One of the favourite lies told by Britain's imperial apologists is that the decolonisation of the British Empire was 'bloodless'.
If they were to tell that to the people of the Indian sub-continent - who secured their independence 71 years ago on the 14th (Pakistan) and 15th (India) August 1947 - it wouldn't stand up to their historical experience for long.
After decades of oppressing India, the colonisers were hightailing out of there. Post-war Britain was bankrupt and she didn't want to pay for one more day of administration and policing than she had to. The Empire was crumbling.
Good news for India? Not quite.
Gandhi's opposition to divide and rule
For the better part of two centuries, the Empire had been consciously fostering ethno-religious division to secure its control of the sub-continent, not least between the Hindu majority and large Muslim minority.
By 1947, given the strength of this division, calls for a partitioned independence seemed more and more likely to come true.
Instead of a federal and multi-religious India, there would be two new countries organised on religious lines: Hindu (and Sikh) 'India' and Muslim 'Pakistan'.
There were voices - most famously Mahatma Gandhi - who opposed this fiercely. Surely all Indians were Indian, regardless of their religion?
But by the summer of 1947, major political leaders - including Jawaharlal Nehru of the (mainly Hindu) Indian National Congress, and Muhammad Ali Jinnah of the Muslim League - were all agreed on 'Partition'.
The violence of the Indian Partition
But there was a problem: millions of people found themselves on the 'wrong side' of the agreed border. There were Muslims living in India, and Hindus and Sikhs in Pakistan.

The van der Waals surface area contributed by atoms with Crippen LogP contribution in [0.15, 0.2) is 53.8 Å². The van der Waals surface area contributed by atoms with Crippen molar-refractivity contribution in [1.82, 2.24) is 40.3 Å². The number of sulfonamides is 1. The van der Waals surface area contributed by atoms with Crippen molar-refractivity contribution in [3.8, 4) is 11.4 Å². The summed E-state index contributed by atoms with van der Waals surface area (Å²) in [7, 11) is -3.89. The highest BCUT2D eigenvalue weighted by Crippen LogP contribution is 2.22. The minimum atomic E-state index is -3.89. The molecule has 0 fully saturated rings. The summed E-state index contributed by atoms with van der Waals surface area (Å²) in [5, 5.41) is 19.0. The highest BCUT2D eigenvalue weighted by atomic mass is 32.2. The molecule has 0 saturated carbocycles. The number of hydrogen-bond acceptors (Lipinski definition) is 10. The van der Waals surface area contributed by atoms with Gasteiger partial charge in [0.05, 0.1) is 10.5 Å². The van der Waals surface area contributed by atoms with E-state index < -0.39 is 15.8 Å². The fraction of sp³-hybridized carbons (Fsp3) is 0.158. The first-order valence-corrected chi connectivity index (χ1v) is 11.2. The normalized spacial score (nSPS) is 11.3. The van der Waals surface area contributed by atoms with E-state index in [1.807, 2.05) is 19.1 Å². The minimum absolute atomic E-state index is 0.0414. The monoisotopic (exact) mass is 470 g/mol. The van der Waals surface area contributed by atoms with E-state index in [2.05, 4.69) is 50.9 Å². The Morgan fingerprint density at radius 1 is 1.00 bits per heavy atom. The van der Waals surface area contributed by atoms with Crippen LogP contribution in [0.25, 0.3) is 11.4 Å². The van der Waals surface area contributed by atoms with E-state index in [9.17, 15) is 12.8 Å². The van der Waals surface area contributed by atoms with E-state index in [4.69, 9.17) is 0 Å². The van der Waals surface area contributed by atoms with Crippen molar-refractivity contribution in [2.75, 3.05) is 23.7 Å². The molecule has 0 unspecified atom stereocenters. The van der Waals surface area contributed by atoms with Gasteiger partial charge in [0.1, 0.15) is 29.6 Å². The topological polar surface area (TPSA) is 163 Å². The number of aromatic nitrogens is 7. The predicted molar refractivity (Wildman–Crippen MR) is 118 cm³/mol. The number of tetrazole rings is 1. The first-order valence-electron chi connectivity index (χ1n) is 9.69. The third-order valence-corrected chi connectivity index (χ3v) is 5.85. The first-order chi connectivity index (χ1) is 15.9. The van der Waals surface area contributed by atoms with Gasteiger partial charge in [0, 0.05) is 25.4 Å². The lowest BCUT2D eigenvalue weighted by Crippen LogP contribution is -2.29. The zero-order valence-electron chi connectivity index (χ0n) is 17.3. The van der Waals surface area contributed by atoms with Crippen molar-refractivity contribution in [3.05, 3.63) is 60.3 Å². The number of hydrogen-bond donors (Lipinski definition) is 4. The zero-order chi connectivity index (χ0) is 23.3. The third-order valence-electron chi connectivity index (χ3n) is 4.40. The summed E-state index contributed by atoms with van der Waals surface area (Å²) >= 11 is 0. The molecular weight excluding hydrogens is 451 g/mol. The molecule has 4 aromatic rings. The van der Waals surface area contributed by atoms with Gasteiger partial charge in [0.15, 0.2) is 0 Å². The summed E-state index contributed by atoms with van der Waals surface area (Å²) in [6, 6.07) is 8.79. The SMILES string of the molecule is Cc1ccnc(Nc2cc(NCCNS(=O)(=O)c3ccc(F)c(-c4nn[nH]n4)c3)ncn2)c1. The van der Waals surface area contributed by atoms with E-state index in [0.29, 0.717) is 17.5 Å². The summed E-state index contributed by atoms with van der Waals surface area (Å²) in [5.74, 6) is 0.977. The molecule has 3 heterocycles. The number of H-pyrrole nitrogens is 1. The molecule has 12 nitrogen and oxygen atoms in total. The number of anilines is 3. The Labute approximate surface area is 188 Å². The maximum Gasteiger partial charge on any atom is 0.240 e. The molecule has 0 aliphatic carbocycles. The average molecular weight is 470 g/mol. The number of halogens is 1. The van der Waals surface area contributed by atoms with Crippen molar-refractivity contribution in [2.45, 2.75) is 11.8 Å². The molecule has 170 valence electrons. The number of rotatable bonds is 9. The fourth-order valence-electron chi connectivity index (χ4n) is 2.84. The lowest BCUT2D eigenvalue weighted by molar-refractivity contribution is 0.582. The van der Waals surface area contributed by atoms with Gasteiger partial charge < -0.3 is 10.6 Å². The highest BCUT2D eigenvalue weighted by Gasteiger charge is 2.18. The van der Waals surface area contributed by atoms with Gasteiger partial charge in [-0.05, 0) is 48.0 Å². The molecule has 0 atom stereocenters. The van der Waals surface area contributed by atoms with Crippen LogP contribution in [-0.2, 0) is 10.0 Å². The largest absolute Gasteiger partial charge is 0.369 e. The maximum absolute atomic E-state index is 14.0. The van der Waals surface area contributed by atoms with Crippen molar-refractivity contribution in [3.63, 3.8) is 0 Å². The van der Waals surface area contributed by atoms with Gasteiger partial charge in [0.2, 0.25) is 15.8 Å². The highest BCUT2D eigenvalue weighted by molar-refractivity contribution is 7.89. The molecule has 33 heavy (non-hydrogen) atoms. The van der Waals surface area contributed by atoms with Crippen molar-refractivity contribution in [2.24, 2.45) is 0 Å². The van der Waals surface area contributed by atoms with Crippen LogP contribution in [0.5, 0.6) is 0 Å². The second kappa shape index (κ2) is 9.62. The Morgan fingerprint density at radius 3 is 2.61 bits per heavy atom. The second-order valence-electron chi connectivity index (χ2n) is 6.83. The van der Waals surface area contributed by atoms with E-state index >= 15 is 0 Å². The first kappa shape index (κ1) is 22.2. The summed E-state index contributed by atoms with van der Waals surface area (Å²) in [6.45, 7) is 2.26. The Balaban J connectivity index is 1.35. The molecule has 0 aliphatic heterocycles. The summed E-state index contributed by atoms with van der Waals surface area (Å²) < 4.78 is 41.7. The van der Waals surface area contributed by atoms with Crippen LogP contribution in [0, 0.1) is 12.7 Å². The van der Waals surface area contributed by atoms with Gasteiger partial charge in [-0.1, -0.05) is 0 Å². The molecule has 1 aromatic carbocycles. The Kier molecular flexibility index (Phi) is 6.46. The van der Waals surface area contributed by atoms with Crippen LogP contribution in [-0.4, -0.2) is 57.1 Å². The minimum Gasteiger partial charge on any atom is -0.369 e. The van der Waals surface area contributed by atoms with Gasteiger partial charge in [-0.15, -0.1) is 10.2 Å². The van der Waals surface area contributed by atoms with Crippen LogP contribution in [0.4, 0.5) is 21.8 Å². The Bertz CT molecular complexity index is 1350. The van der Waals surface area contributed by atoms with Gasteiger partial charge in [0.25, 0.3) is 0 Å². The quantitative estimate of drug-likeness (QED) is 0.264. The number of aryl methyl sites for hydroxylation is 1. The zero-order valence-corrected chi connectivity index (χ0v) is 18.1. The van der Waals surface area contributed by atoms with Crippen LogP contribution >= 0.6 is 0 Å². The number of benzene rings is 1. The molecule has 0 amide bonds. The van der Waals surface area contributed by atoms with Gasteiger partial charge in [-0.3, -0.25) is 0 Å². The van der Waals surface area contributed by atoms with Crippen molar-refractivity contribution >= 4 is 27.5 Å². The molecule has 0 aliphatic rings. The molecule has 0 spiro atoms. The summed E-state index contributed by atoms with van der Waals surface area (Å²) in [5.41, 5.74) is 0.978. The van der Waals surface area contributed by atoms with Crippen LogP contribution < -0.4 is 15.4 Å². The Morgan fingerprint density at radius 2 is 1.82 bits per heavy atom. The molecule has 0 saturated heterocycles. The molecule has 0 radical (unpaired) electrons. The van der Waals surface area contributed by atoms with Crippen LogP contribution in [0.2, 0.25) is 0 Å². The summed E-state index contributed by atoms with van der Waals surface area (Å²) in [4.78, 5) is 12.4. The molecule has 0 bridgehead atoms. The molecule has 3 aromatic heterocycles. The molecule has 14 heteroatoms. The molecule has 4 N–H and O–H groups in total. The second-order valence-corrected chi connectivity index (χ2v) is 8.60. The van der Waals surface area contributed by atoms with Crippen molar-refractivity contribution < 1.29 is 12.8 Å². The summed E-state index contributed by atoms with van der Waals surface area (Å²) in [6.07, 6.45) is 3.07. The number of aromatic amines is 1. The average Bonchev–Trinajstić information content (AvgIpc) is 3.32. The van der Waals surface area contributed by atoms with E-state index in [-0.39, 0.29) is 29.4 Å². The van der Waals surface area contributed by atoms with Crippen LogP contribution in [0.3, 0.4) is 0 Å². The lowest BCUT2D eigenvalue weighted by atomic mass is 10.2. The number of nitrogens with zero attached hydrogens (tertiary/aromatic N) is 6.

Once independence was declared in August 1947, the consequences of this situation, amid spiralling rhetoric and accumulated tension, were deadly.
As 14.5 million people moved in both directions across the new border to get to 'their' state, possibly as many as two million were murdered in a horrific wave of ethnic violence.
In areas like the Punjab, Bengal, and Sindh, defenceless Muslims were massacred by Hindu majorities and defenceless Hindus were massacred by Muslim majorities.
Often the violence was begun by the survivors of attacks elsewhere, seeking revenge.
Britain - the responsible state power - had made no provisions for maintaining public order in this wholly predictable scenario.
At the one moment in the entire history of India when British armed forces could have saved the people of the sub-continent rather than enslaved them, they went AWOL.
And, what's worse, India wasn't the only part of the British Empire whose first experience of independence was the bloody tragedy of partition and massacres.
A bloody end to Britain's Empire
The British government split Ulster from the rest of Ireland, precipitating pogroms against Catholics in Belfast and a massive civil war on the Republican side over whether to bow to the Empire's conditions.
In British-controlled Palestine, as well, a partition of the land was enforced which more or less guaranteed the war of 1947-8 and the forced displacement of over 700,000 Palestinians.
On reflection, then, I guess this hasn't been the cheeriest of emails for marking an Independence Day.
Anything less, though, just wouldn't be true.
While Indian Independence in 1947 was a formidable achievement - the result of decades of anti-colonial resistance - it was also just the beginning of a longer, still-ongoing fight to free that land from the strangling legacies of imperialism.
Across the old British Empire, from Guyana to Gujarat, its effects continue to bite - economic exploitation, sectarianism, cultural uncertainty, displacement.
The struggle against empire continues.